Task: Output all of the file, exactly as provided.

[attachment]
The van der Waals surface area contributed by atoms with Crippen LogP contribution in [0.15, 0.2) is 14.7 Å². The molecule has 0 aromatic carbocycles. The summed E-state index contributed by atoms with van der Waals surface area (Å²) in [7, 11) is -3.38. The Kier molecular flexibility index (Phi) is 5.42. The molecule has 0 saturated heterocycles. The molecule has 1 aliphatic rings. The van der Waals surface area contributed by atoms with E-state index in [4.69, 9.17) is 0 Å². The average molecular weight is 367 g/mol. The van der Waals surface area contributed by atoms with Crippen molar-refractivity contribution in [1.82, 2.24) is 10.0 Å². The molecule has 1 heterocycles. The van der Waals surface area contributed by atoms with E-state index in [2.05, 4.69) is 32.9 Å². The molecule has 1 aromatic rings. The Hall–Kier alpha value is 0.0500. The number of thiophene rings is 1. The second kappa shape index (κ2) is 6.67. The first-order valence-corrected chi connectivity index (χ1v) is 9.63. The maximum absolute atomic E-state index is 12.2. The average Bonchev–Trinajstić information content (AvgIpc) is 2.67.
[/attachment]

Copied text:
The van der Waals surface area contributed by atoms with Crippen LogP contribution in [0.15, 0.2) is 14.7 Å². The molecule has 0 aromatic carbocycles. The summed E-state index contributed by atoms with van der Waals surface area (Å²) in [7, 11) is -3.38. The Kier molecular flexibility index (Phi) is 5.42. The molecule has 0 saturated heterocycles. The molecule has 1 aliphatic rings. The van der Waals surface area contributed by atoms with E-state index in [4.69, 9.17) is 0 Å². The average molecular weight is 367 g/mol. The van der Waals surface area contributed by atoms with Crippen molar-refractivity contribution in [1.82, 2.24) is 10.0 Å². The molecule has 1 heterocycles. The van der Waals surface area contributed by atoms with E-state index in [2.05, 4.69) is 32.9 Å². The molecule has 1 aromatic rings. The Hall–Kier alpha value is 0.0500. The number of thiophene rings is 1. The second kappa shape index (κ2) is 6.67. The first-order valence-corrected chi connectivity index (χ1v) is 9.63. The maximum absolute atomic E-state index is 12.2. The average Bonchev–Trinajstić information content (AvgIpc) is 2.67.